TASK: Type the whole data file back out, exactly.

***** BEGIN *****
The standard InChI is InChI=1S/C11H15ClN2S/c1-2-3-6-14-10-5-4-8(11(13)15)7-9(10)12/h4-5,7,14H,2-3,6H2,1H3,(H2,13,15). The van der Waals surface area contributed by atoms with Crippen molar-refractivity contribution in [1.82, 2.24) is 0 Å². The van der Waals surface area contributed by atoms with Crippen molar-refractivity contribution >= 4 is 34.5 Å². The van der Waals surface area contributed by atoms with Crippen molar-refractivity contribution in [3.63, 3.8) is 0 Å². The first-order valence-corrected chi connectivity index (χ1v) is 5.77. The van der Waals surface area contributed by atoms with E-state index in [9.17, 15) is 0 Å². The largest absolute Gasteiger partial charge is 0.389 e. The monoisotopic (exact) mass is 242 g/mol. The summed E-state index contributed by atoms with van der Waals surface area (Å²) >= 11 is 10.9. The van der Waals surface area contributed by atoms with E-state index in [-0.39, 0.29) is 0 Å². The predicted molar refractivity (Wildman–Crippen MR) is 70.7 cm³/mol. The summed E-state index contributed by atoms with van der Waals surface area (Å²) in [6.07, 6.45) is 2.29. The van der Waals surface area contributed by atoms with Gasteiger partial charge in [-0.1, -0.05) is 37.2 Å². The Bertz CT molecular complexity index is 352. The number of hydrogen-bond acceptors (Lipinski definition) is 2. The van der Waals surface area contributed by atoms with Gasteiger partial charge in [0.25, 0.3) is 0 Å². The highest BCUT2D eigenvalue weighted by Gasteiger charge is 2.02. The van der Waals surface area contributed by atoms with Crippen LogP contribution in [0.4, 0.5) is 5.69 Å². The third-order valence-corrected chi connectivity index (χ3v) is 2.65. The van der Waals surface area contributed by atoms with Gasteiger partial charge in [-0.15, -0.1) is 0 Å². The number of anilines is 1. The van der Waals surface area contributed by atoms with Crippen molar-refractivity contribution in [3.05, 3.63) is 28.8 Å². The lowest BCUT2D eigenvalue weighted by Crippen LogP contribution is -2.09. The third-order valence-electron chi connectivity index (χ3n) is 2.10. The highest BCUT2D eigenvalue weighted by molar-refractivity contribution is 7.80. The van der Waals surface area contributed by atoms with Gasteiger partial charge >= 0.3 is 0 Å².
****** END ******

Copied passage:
The standard InChI is InChI=1S/C11H15ClN2S/c1-2-3-6-14-10-5-4-8(11(13)15)7-9(10)12/h4-5,7,14H,2-3,6H2,1H3,(H2,13,15). The van der Waals surface area contributed by atoms with Crippen molar-refractivity contribution in [1.82, 2.24) is 0 Å². The van der Waals surface area contributed by atoms with Crippen molar-refractivity contribution >= 4 is 34.5 Å². The van der Waals surface area contributed by atoms with Crippen molar-refractivity contribution in [3.63, 3.8) is 0 Å². The first-order valence-corrected chi connectivity index (χ1v) is 5.77. The van der Waals surface area contributed by atoms with E-state index in [9.17, 15) is 0 Å². The largest absolute Gasteiger partial charge is 0.389 e. The monoisotopic (exact) mass is 242 g/mol. The summed E-state index contributed by atoms with van der Waals surface area (Å²) >= 11 is 10.9. The van der Waals surface area contributed by atoms with E-state index in [-0.39, 0.29) is 0 Å². The predicted molar refractivity (Wildman–Crippen MR) is 70.7 cm³/mol. The summed E-state index contributed by atoms with van der Waals surface area (Å²) in [6.07, 6.45) is 2.29. The van der Waals surface area contributed by atoms with Gasteiger partial charge in [-0.1, -0.05) is 37.2 Å². The Bertz CT molecular complexity index is 352. The number of hydrogen-bond acceptors (Lipinski definition) is 2. The van der Waals surface area contributed by atoms with Gasteiger partial charge in [0.25, 0.3) is 0 Å². The highest BCUT2D eigenvalue weighted by Gasteiger charge is 2.02. The van der Waals surface area contributed by atoms with Crippen LogP contribution in [0.4, 0.5) is 5.69 Å². The third-order valence-corrected chi connectivity index (χ3v) is 2.65. The van der Waals surface area contributed by atoms with Gasteiger partial charge in [-0.15, -0.1) is 0 Å². The number of anilines is 1. The van der Waals surface area contributed by atoms with Crippen molar-refractivity contribution in [3.05, 3.63) is 28.8 Å². The lowest BCUT2D eigenvalue weighted by Crippen LogP contribution is -2.09. The third-order valence-electron chi connectivity index (χ3n) is 2.10. The highest BCUT2D eigenvalue weighted by molar-refractivity contribution is 7.80. The van der Waals surface area contributed by atoms with Gasteiger partial charge >= 0.3 is 0 Å².